This article is in conversation with John Hardman’s article, “Lucifer’s Bargain.“
*Editor’s note: Elephant is a diverse community of 9 million readers and hundreds of writers (you can write!). We are reader-created. Many blogs here are experience, opinion, and not fact or The One Right Point of View. We welcome all points of view, especially when offered with more sources and less invective, more frankness and less PR. Dislike this Op-Ed or opinion? Share your own take here.
After killing his four sons, the Islamic State militiamen wagered a deal.
They would let the man go, but if he did not return from the mountain with more families, they would turn his wife and four daughters into sex slaves.
It was a classic double bind: either way the man would not be able to live with his decision. And it was doubly cruel, because it was meant to not only destroy its actual victims but the man who now held their fates in his hands.
When my friend came across this man in the camp, he had lost not only his mind, but all ten members of his family as well.
The brutality of the Islamic State is stunning. And it is becoming increasingly common to treat them as a sort of archetype of evil. But what exactly we mean by “evil” is unclear. The expression can be a bit like one of those drawers into which we throw all of our junk. Into that drawer we throw the cruel, the shameless, the brutal and the calculating—and especially each of these acting together.
But most of us do not really know what we mean when we use the term evil. Often we call things evil simply as a way of resolving our discomfort. We do not understand how people can do what they do and seek to resolve our disbelief by calling it something to which we know how to respond.
The problem with writing off the Islamic State as evil in this way is that this might be exactly what they want, for they have actually acquired most of they money from robbing banks, ransoming hostages and looting minorities.
Their horrifying videos make these things easier to achieve because in being confronted by that classic dilemma of your money or your life, most will forfeit their money and escape with their lives. Hence, the more evil they appear, the faster people run, the more they can loot and the more territory they acquire.
Thus, treating them as evil may actually facilitate their work.
But when we say they are evil it seems we are getting at the sense that they take pleasure in their cruelty. Most of us do this in little ways, like when we play jokes on someone and revel in their tension. But for this pleasure in the discomfort of others to be truly considered evil, it must break its victims physically or mentally. And this is just what the militiamen were doing with the man faced with the impossible wager.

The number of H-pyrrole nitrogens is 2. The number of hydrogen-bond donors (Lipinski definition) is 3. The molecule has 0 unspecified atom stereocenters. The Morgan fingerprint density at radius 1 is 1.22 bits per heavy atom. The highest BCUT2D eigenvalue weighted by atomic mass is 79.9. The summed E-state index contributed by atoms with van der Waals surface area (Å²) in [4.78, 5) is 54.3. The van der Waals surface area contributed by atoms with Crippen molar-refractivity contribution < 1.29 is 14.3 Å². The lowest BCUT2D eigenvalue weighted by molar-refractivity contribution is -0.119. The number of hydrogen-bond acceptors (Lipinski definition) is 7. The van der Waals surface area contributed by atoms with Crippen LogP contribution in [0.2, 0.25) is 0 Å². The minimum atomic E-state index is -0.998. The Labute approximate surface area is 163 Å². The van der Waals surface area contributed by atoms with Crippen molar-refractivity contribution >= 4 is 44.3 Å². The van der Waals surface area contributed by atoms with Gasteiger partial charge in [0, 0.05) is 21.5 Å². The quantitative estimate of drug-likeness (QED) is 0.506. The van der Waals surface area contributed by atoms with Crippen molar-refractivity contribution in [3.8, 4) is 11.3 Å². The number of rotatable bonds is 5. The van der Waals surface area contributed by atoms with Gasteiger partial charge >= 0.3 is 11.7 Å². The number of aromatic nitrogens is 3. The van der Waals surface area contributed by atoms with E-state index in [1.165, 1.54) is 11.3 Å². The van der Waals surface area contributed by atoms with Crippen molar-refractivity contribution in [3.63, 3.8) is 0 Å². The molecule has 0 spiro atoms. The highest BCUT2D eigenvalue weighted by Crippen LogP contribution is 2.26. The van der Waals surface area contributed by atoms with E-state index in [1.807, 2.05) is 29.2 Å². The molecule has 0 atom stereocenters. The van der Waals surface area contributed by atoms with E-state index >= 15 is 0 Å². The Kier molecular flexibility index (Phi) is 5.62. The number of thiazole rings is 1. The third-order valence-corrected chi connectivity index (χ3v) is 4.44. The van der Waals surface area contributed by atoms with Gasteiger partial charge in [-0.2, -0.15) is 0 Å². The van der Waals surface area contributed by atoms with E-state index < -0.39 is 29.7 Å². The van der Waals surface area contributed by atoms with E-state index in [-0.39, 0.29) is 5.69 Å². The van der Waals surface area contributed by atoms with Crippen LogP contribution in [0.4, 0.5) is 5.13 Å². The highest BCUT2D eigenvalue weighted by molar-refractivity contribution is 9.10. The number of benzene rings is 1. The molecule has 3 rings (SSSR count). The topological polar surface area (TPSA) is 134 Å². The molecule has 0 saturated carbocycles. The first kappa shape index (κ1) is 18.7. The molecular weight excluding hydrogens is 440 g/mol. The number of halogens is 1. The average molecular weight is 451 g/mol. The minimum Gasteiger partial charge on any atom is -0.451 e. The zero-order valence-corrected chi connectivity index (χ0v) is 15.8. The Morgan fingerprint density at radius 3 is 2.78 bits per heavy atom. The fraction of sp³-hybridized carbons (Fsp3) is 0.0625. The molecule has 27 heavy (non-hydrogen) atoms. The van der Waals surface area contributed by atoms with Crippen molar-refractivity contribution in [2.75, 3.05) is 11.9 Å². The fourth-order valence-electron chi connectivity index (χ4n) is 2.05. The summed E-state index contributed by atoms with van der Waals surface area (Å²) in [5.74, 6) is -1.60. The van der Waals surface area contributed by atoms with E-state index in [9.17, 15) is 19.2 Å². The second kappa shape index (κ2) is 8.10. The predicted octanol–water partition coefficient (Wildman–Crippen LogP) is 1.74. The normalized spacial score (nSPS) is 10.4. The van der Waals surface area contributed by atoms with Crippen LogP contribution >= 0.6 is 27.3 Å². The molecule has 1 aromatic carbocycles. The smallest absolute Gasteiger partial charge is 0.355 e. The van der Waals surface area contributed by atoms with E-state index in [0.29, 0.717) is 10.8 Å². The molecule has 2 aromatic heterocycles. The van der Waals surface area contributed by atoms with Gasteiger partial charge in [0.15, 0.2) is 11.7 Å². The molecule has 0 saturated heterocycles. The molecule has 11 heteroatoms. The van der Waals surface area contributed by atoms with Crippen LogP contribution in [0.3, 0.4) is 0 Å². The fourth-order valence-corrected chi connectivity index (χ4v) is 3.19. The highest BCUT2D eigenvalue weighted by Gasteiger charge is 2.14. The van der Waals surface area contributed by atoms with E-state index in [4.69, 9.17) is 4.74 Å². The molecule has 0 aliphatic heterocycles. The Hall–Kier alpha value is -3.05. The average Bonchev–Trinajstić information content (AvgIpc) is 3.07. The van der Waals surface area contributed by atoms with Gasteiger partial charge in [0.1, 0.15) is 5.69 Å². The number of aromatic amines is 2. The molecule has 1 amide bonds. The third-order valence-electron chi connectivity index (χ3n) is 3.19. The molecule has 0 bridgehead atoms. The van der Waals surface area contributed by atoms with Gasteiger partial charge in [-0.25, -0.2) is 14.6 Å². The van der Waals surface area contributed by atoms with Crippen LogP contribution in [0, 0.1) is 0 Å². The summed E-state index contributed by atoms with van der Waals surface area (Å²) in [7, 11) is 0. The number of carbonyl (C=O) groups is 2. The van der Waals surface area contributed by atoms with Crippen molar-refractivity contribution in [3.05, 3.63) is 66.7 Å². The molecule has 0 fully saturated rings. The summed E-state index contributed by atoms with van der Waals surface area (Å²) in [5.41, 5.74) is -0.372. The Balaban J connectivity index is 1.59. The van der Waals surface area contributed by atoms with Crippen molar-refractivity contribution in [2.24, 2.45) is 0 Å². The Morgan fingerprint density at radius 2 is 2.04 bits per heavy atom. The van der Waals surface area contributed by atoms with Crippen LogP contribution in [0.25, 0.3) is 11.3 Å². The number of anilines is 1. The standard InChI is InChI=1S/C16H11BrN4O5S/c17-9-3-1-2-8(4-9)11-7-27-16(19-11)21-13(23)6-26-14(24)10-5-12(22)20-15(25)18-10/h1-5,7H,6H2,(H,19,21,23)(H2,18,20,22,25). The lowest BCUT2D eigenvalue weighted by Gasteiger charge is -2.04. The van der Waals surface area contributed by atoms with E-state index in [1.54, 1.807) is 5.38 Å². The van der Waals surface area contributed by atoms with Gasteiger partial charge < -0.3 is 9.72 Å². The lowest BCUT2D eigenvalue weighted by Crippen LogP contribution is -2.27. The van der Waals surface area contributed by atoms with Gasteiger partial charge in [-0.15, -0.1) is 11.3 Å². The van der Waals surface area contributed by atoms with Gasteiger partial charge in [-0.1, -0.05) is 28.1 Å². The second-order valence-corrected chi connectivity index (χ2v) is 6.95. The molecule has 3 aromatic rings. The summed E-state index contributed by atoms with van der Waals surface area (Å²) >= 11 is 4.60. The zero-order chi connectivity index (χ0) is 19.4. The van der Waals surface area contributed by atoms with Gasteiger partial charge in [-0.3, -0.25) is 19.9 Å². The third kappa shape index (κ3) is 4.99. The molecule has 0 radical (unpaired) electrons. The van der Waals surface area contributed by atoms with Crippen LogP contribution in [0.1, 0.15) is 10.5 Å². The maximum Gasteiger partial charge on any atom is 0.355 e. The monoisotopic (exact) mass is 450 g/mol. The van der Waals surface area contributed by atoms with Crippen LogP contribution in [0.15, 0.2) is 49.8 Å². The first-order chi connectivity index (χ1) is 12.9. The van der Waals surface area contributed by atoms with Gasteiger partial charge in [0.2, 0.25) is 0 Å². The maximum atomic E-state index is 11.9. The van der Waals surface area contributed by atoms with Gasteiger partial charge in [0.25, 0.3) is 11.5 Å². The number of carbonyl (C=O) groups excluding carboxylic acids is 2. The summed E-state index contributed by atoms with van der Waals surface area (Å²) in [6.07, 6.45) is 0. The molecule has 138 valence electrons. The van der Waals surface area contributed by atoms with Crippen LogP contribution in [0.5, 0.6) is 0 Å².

Now there are also many videos of Israel soldiers reveling in killing Palestinians. Either they make a joke of it with some crude t-shirt or they prank call Gazans telling them their houses or hotels are about to be bombed. But there is a distance and abstraction to this revelry. And it is easy to get the sense that, were they brought face to face with their victims, they would quickly change their tune.
Israeli Defense Forces also appear to be deliberately killing civilians, and it increasingly seems they are doing this as a form of collective punishment. Sometimes this appears cold and calculating, sometimes hot headed and hateful. But the cruelty here seems more a source of weakness than strength, a failure to live up to collective national ethical standards that must be somehow explained away. The evil of the Islamic State, on the other hand, appears more as a source of strength, something about which they are bragging. Yet, seeing it as such lends to it a greater aura of strength that may play into their hands.
The biggest problem with the category of evil is that it is so unrealistic. Killing en masse is hard work.
The Rwandan Hutu treated their mass murder as a disciplined vocation. They assembled each morning, organized into teams and goaded one another on in what was essentially a nine to five job. Carrying out such work requires its own sort of inverted morality, the sort of willpower we need to finish a big desert after a filling meal.
Sometimes we must push ourselves to do what is wrong in the same ways we push ourselves to do what is right. Never mind that we are only hurting ourselves and others in the process; we somehow feel compelled to continue. Certainly we should expect that many of the Islamic State militiamen, far from being shameless and bloodthirsty, actually struggle to complete the killings.
We do not know what lies behind the masks of Islamic State militiamen.
We do not know the looks of pleasure or horror they express when they kill en masse.
We do not know how they muster up the energy needed to cut off the heads of victims or how they feel as they wash the blood from their hands.
It is all too new and unstudied for us to really get a handle on why they are doing it. But we can be certain that when the case studies begin to appear, we will be confronted by real human beings having real human responses to the atrocities they are committing. Throwing them into the evil drawer and closing it up does not help us to deal with the threat they pose. On the contrary, it is often a way for us to disengage altogether.
Not only does this make for poor strategy, but it dehumanizes the whole discourse.
All of us become a little less human when we fail to see the ordinary humanity of the perpetrators of crimes against humanity.
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Editor: Emily Bartran
Photo: Yann Caradec/Flickr
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